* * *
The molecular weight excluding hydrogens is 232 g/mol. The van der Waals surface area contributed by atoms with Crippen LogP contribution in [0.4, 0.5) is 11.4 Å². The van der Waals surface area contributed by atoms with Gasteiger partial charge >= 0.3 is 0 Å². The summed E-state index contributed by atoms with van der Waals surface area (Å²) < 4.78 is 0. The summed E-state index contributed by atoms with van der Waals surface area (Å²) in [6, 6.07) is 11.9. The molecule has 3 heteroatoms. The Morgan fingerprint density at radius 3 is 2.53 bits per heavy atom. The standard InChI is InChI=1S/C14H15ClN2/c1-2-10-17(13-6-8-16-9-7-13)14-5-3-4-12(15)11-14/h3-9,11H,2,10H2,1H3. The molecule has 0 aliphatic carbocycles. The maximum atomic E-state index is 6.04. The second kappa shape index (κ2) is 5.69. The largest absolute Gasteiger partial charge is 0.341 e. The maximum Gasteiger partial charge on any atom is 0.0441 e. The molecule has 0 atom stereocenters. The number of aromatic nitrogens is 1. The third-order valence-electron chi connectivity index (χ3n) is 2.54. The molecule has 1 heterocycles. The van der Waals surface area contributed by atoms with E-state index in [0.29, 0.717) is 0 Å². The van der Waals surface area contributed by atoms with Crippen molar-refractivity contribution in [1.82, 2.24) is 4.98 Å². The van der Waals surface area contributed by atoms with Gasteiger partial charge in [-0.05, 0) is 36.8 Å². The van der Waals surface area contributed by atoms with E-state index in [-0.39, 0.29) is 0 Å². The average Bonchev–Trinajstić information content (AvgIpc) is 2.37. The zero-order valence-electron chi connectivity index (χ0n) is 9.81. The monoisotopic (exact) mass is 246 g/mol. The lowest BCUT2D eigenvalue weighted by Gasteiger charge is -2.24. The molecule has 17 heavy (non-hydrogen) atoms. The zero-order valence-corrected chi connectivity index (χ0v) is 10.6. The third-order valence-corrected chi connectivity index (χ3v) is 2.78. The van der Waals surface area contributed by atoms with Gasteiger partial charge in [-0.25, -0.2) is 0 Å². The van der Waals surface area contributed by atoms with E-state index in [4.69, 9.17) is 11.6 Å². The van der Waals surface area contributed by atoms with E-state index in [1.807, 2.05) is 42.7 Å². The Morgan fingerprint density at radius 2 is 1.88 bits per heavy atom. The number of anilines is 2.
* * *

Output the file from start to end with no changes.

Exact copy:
The molecular weight excluding hydrogens is 232 g/mol. The van der Waals surface area contributed by atoms with Crippen LogP contribution in [0.4, 0.5) is 11.4 Å². The van der Waals surface area contributed by atoms with Gasteiger partial charge >= 0.3 is 0 Å². The summed E-state index contributed by atoms with van der Waals surface area (Å²) < 4.78 is 0. The summed E-state index contributed by atoms with van der Waals surface area (Å²) in [6, 6.07) is 11.9. The molecule has 3 heteroatoms. The Morgan fingerprint density at radius 3 is 2.53 bits per heavy atom. The standard InChI is InChI=1S/C14H15ClN2/c1-2-10-17(13-6-8-16-9-7-13)14-5-3-4-12(15)11-14/h3-9,11H,2,10H2,1H3. The molecule has 0 aliphatic carbocycles. The maximum atomic E-state index is 6.04. The second kappa shape index (κ2) is 5.69. The largest absolute Gasteiger partial charge is 0.341 e. The maximum Gasteiger partial charge on any atom is 0.0441 e. The molecule has 0 atom stereocenters. The number of aromatic nitrogens is 1. The third-order valence-electron chi connectivity index (χ3n) is 2.54. The molecule has 1 heterocycles. The van der Waals surface area contributed by atoms with E-state index in [0.29, 0.717) is 0 Å². The van der Waals surface area contributed by atoms with Crippen molar-refractivity contribution in [1.82, 2.24) is 4.98 Å². The van der Waals surface area contributed by atoms with Gasteiger partial charge in [-0.05, 0) is 36.8 Å². The van der Waals surface area contributed by atoms with E-state index in [-0.39, 0.29) is 0 Å². The average Bonchev–Trinajstić information content (AvgIpc) is 2.37. The zero-order valence-electron chi connectivity index (χ0n) is 9.81. The monoisotopic (exact) mass is 246 g/mol. The lowest BCUT2D eigenvalue weighted by Gasteiger charge is -2.24. The molecule has 17 heavy (non-hydrogen) atoms. The zero-order valence-corrected chi connectivity index (χ0v) is 10.6. The third-order valence-corrected chi connectivity index (χ3v) is 2.78. The van der Waals surface area contributed by atoms with Gasteiger partial charge in [-0.25, -0.2) is 0 Å². The van der Waals surface area contributed by atoms with E-state index in [4.69, 9.17) is 11.6 Å². The van der Waals surface area contributed by atoms with E-state index in [1.807, 2.05) is 42.7 Å². The Morgan fingerprint density at radius 2 is 1.88 bits per heavy atom. The number of anilines is 2.